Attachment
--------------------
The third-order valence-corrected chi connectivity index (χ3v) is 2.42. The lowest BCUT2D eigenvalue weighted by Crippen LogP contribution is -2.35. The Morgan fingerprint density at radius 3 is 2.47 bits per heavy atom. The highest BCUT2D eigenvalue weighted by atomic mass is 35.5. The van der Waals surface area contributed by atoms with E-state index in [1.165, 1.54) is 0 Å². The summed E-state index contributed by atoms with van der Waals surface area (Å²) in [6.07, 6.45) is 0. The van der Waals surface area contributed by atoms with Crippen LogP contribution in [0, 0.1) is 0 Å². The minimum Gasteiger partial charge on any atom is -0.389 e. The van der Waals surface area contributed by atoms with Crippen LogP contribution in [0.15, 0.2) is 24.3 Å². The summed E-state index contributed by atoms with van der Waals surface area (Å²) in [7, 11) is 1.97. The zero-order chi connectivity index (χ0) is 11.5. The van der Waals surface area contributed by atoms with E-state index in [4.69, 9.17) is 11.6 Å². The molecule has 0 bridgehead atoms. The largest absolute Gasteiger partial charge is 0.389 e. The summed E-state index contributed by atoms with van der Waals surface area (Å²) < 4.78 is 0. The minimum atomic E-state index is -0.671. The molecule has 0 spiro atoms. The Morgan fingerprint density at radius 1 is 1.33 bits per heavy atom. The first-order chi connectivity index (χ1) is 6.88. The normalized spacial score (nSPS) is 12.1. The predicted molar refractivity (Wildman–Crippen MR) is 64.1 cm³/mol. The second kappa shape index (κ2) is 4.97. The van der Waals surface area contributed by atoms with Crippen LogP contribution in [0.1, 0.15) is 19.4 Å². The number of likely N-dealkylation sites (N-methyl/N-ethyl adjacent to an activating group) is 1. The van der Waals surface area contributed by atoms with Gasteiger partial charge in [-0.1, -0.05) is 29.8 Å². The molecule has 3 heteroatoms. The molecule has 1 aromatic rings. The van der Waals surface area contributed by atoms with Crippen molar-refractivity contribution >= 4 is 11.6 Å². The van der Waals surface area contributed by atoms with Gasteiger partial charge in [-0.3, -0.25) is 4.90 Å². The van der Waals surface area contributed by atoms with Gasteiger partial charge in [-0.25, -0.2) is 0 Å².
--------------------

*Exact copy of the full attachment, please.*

The third-order valence-corrected chi connectivity index (χ3v) is 2.42. The lowest BCUT2D eigenvalue weighted by Crippen LogP contribution is -2.35. The Morgan fingerprint density at radius 3 is 2.47 bits per heavy atom. The highest BCUT2D eigenvalue weighted by atomic mass is 35.5. The van der Waals surface area contributed by atoms with E-state index in [1.165, 1.54) is 0 Å². The summed E-state index contributed by atoms with van der Waals surface area (Å²) in [6.07, 6.45) is 0. The van der Waals surface area contributed by atoms with Crippen LogP contribution in [0, 0.1) is 0 Å². The minimum Gasteiger partial charge on any atom is -0.389 e. The van der Waals surface area contributed by atoms with Crippen LogP contribution in [0.15, 0.2) is 24.3 Å². The summed E-state index contributed by atoms with van der Waals surface area (Å²) in [7, 11) is 1.97. The zero-order chi connectivity index (χ0) is 11.5. The van der Waals surface area contributed by atoms with E-state index in [4.69, 9.17) is 11.6 Å². The molecule has 0 bridgehead atoms. The largest absolute Gasteiger partial charge is 0.389 e. The summed E-state index contributed by atoms with van der Waals surface area (Å²) < 4.78 is 0. The minimum atomic E-state index is -0.671. The molecule has 0 spiro atoms. The Morgan fingerprint density at radius 1 is 1.33 bits per heavy atom. The first-order chi connectivity index (χ1) is 6.88. The normalized spacial score (nSPS) is 12.1. The predicted molar refractivity (Wildman–Crippen MR) is 64.1 cm³/mol. The second kappa shape index (κ2) is 4.97. The van der Waals surface area contributed by atoms with Crippen LogP contribution in [0.1, 0.15) is 19.4 Å². The number of likely N-dealkylation sites (N-methyl/N-ethyl adjacent to an activating group) is 1. The van der Waals surface area contributed by atoms with Gasteiger partial charge in [-0.1, -0.05) is 29.8 Å². The molecule has 3 heteroatoms. The molecule has 1 aromatic rings. The van der Waals surface area contributed by atoms with Crippen molar-refractivity contribution >= 4 is 11.6 Å². The van der Waals surface area contributed by atoms with Gasteiger partial charge in [-0.3, -0.25) is 4.90 Å². The van der Waals surface area contributed by atoms with Gasteiger partial charge in [-0.25, -0.2) is 0 Å².